SNP councillor Sheena Ward­haugh told the Re­former her party were sat­is­fied with the safety of the schools but called for more in­for­ma­tion for coun­cil­lors.

She said: “We are talk­ing about some­thing like 62 wall ties out of 240,000. It is a mi­nor is­sue.

“The build­ings are not a cause for con­cern but what does give us cause for con­cern is the trans­parency of in­for­ma­tion to elected mem­bers.”

As some read­ers may be aware I re­cently launched my pri­vate mem­ber’s bill to re­peal the SNP gov­ern­ment’s con­tro­ver­sial Of­fen­sive Be­hav­iour and Threat­en­ing Com­mu­ni­ca­tion Act.

The idea for this Act was dreamt up by for­mer first min­is­ter Alex Sal­mond in the af­ter­math of a heated Celtic – Rangers cup tie in 2011. Iron­i­cally, the post match trou­ble was mainly due to clashes be­tween coaches and play­ers, not fans.

The Act was bull­dozed through the Scot­tish Par­lia­ment in 2011. It was so un­pop­u­lar not one other po­lit­i­cal party sup­ported it. This was the only time that this had hap­pened in the his­tory of the par­lia­ment.

Five years have now passed and the ‘Foot­ball Act’ as it has be­come know has been a dis­as­ter.

Rather than help the foot­ball at­mos­phere, it has cre­ated fric­tion be­tween po­lice and fans. I have spo­ken to lo­cal foot­ball fans who have never had a cross word with the po­lice in their life, who have turned up to foot­ball games to find that they are frisked and filmed by po­lice.

To rub salt into their wounds it turns out that Po­lice Scot­land have spent £2mil­lion on the unit that mon­i­tors foot­ball fans. I say mon­i­tors but in ef­fect this unit has been brought in to spy on fans.

Fans, po­lice and pros­e­cu­tors have been left con­fused by this il­lib­eral Act.

It is not clear as to what is an of­fence un­der this flawed leg­is­la­tion. That is why on the re­cent fig­ures a quar­ter of the cases do not make it to court.

Sher­iffs have lost con­fi­dence in the Act and in one case the law was de­scribed as ‘mince’ by a Sher­iff.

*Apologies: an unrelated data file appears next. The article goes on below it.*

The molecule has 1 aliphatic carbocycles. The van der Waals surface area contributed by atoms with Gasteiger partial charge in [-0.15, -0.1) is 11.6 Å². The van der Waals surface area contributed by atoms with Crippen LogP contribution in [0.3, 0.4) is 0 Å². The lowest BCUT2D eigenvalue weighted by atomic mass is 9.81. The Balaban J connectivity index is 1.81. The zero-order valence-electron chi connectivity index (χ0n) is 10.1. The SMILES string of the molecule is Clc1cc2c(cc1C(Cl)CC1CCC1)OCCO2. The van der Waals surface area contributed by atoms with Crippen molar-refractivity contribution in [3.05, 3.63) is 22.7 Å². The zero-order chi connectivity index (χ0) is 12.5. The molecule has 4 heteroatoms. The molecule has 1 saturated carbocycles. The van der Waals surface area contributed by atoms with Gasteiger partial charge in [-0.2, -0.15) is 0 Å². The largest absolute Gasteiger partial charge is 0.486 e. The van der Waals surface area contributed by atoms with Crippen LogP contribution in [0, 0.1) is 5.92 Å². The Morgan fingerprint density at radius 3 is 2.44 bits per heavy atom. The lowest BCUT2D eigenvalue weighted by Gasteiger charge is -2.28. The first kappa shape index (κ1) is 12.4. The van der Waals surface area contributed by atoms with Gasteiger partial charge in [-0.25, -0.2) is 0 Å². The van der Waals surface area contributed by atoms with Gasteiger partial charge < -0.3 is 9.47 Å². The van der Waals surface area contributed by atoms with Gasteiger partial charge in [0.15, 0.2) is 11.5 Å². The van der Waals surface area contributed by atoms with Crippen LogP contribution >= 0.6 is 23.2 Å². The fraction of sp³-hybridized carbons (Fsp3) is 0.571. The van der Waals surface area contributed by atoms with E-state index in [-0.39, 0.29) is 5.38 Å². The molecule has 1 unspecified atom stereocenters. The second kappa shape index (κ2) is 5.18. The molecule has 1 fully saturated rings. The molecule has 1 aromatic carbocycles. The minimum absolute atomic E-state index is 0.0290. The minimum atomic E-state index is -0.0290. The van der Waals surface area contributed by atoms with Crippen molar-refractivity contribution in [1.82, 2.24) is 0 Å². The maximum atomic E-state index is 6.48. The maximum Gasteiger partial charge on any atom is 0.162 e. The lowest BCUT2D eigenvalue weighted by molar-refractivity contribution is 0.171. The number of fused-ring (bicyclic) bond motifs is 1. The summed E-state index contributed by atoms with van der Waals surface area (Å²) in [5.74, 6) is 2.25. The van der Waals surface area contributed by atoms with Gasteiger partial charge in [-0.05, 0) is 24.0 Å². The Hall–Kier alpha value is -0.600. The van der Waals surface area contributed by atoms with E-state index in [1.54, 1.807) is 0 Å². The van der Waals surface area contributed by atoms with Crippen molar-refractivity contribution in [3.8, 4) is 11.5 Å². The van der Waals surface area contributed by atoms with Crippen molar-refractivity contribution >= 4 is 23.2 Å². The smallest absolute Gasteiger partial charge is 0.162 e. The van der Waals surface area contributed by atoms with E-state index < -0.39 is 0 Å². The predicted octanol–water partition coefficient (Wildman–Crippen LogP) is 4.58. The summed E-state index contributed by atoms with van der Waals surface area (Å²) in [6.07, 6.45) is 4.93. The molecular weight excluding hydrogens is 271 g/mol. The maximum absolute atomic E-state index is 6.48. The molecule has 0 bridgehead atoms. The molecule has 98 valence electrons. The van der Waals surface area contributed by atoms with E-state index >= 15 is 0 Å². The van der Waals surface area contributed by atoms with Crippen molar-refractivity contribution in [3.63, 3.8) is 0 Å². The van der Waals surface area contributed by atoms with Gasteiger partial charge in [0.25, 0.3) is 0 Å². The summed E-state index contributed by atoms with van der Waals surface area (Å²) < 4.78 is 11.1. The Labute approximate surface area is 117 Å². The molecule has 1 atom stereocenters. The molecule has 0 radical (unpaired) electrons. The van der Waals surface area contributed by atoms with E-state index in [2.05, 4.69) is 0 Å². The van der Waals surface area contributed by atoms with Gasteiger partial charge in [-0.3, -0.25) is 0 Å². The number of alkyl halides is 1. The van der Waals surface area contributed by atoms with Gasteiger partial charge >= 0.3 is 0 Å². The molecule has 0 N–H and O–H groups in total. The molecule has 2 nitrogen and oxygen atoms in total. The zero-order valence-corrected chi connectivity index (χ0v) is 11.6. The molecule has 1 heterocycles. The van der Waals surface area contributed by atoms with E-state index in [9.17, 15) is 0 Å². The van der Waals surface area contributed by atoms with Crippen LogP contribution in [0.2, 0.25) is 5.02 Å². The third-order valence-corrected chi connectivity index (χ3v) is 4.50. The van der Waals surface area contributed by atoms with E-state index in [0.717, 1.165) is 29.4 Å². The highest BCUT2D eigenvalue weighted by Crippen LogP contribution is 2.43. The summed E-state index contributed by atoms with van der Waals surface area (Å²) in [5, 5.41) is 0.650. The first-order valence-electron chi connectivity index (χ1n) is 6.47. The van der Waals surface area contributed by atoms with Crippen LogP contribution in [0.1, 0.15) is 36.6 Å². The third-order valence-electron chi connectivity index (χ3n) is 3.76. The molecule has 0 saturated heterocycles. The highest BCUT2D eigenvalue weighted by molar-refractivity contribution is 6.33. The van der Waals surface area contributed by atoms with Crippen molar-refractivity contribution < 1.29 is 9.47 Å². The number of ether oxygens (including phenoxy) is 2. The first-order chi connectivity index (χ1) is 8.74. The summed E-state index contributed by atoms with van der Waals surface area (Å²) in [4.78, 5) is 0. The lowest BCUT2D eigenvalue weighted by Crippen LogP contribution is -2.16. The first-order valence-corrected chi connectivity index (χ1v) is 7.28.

There is a whole raft of leg­is­la­tion which can be called upon to deal with un­ac­cept­able be­hav­iour at foot­ball. Ex­ist­ing breach of peace and as­sault leg­is­la­tion would surely be ad­e­quate.

The Act also re­sulted in a lot of pros­e­cu­tions against young men un­der 20. In the re­cent fig­ures nearly 50 per cent of the charges came into this cat­e­gory. Whereas un­ac­cept­able be­hav­iour should of course be pun­ished, even the sup­port­ers of this Act must ad­mit crim­i­nal­is­ing young men un­der 20 is not a de­sir­able out­come.

Ev­ery­one agrees that sec­tar­i­an­ism is un­ac­cept­able and needs to be stamped out. How­ever, the SNP clearly do not un­der­stand the prob­lem if they think that a flawed Act tar­get­ing foot­ball fans will deal with a prob­lem that has been around for many years. A greater pri­or­ity needs to be given to work­ing with schools, churches and anti sec­tar­ian char­i­ties.

What is needed is a strat­egy rooted in com­mu­ni­ties.

I am now run­ning a 12 week con­sul­ta­tion on my pro­posal to re­peal this un­needed Act. I have launched a web­site to sup­port the con­sul­ta­tion at scrapthe­act.com. If, like me, you want to give the Foot­ball Act the red card, go the web­site and make your views known on the con­sul­ta­tion.

Safe South La­nark­shire Coun­cil have in­sisted pupils like these at Trin­ity have not been taught in an un­safe build­ing